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Thread: Kind of speed in FMB

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    Student Pilot greybeard_52's Avatar
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    Kind of speed in FMB


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    Re: Kind of speed in FMB

    Indicated Air Speed. So for same True Air Speed at higher altitudes the IAS will start to decrease, and vis-a-versa. For those who have not dealt with this before, as aircraft climb the air gets thinner and so less air molecules flowing through the pitot tube resulting in the mechanical observation that the aircraft is flying slower. It's a little more complicated than that but you get the gist. So to maintain the same true airspeed at a higher altitude will result in a slower indicated air speed. It's like 1.5% slower per 1000' (~300 metres).

    Attached is a little spreadsheet that allows one to calculate IAS and TAS at different altitudes. Just change the variables in the yellow highlighted cells. It is in metric and imperial. There is also a worksheet with some performance data for aircraft in the sim.

    Lenny

    Indicated Airspeed (IAS) to True Airspeed (TAS) Conversion.zip
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    Student Pilot greybeard_52's Avatar
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    Re: Kind of speed in FMB

    Quote Originally Posted by ATAG_Lenny View Post
    Indicated Air Speed.
    Thank you very much! I asked because often I see AI keeping a cruising speed significantly lower than that set in FMB (I check in flight during simulation on my airspeed indicator, while following my AI leader). I got the doubt that that velocity set in FMB could be TAS.

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    Re: Kind of speed in FMB

    Hello,

    Before we do any more calculations, please recall that the impact pressure is the only directly measurable quantity in a WWII single-seat fighter that relates to the aircraft's speed with respect to the air. So, with considerable accuracy to annual average conditions at sea level, nearly all WWII airspeed indicators were corrected for certain air pressure conditions in the battle area they were used.
    A very convenient way was the vertical displacement of the standard atmosphere from its standard position required to obtain the observed pressure at the height above mean sea level considered. In other words, this vertical displacement of the standard atmosphere is necessary to obtain the same weight of air above the height considered in both the actual and standard atmosphere. The approach was not considered the theoretically best method for providing an immediate display of speed based on dynamic or impact pressure measurement at that time. However, it was considered the best possible compromise solution, coming quite close to the ideal solution.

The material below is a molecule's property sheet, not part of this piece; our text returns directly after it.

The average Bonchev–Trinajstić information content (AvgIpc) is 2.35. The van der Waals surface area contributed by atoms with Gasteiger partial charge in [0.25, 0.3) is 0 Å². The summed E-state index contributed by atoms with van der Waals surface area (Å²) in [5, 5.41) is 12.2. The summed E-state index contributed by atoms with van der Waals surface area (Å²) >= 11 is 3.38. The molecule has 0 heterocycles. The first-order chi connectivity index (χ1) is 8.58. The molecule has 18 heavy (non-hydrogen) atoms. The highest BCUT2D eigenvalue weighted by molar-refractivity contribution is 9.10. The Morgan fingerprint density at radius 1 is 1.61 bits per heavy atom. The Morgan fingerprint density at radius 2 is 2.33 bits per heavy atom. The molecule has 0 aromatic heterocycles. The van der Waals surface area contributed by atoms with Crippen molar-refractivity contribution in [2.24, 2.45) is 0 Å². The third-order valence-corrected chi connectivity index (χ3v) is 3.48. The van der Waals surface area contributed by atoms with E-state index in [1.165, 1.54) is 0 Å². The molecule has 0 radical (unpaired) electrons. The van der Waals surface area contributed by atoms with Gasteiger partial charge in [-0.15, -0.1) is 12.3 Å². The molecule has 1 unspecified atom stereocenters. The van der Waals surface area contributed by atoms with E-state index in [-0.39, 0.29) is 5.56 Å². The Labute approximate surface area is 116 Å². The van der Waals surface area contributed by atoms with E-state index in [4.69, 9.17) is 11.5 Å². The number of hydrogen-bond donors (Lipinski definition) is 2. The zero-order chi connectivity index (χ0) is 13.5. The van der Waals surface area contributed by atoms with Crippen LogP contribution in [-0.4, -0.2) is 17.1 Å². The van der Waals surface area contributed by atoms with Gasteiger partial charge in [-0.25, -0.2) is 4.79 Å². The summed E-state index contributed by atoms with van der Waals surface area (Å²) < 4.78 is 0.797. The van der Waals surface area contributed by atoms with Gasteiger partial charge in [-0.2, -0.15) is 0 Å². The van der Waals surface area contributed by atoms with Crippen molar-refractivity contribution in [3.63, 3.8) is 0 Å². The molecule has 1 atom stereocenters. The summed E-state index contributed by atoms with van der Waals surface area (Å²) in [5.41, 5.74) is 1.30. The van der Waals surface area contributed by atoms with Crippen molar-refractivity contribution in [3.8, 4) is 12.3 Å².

Back to Greybeard's screenshot and the question: 'TAS or IAS?'

    Doubtless, the quantity 347 represents True Airspeed at Mean Sea Level where TAS = IAS. The following observations confirm this.

    When the mission starts, the aircraft in question will be created at 1832m above MSL with 349 km/h TAS (airspawn). 347 km/h TAS produces the same incompressible dynamic pressure q(h, TAS) at Mean Sea Level (MSL) as 349 km/h TAS at 132 meters pressure altitude above MSL. As long as the AI is the pilot in command, the aircraft accelerates to approximately 382 km/h TAS and tries to hold the speed. 347 km/h TAS produces the same incompressible dynamic pressure q(h, TAS) at MSL as 382 km/h True Airspeed at (1832+132) meters pressure altitude.
    Obviously, the airspeed indicator is corrected to standard pressure altitude plus approximately 132 meters. Where 'Standard Atmosphere' means Temperature = 288.15°K @MSL, Air Pressure = 101325 PA @MSL, Air Density = 1.225 kg/m³ @MSL.

    The screenshot shows waypoint 5/8. The AI as pilot in command accelerates to 382km/h at 1832m AMSL and will hold the speed as long as no other event forces a change.




    greybeard_52_2024-02-29.png
    Last edited by GANIX; Mar-05-2024 at 12:49.

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    Re: Kind of speed in FMB

    So does that mean it is really TAS? Everything I have read, including the manual said it was IAS.
    Lenny
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    Re: Kind of speed in FMB

    Hello Lenny,

    IAS is essential for pilots. For 'Full Mission Building' the TAS is essential to navigate AI aircraft through the 'Cartesian World of Cliffs'. So, there are a couple of good reasons why 1C:Maddox implemented this value as 'True Airspeed'. It 'really was' TAS and I have reason to believe that a couple of still hidden equations 'behind the curtain' work with it.
    If you like, I can give a more detailed answer. Please tell me what manual you refer to?

    Postscript: In the meantime, there are loads of posts dealing with airspeed, whatever it may be. It would be great if we could gather and reference them here in a subforum, like 'All About Airspeed' for example.

    Quote Originally Posted by ATAG_Lenny View Post
    So does that mean it is really TAS? Everything I have read, including the manual said it was IAS.
    Lenny
    Last edited by GANIX; Mar-06-2024 at 05:23.

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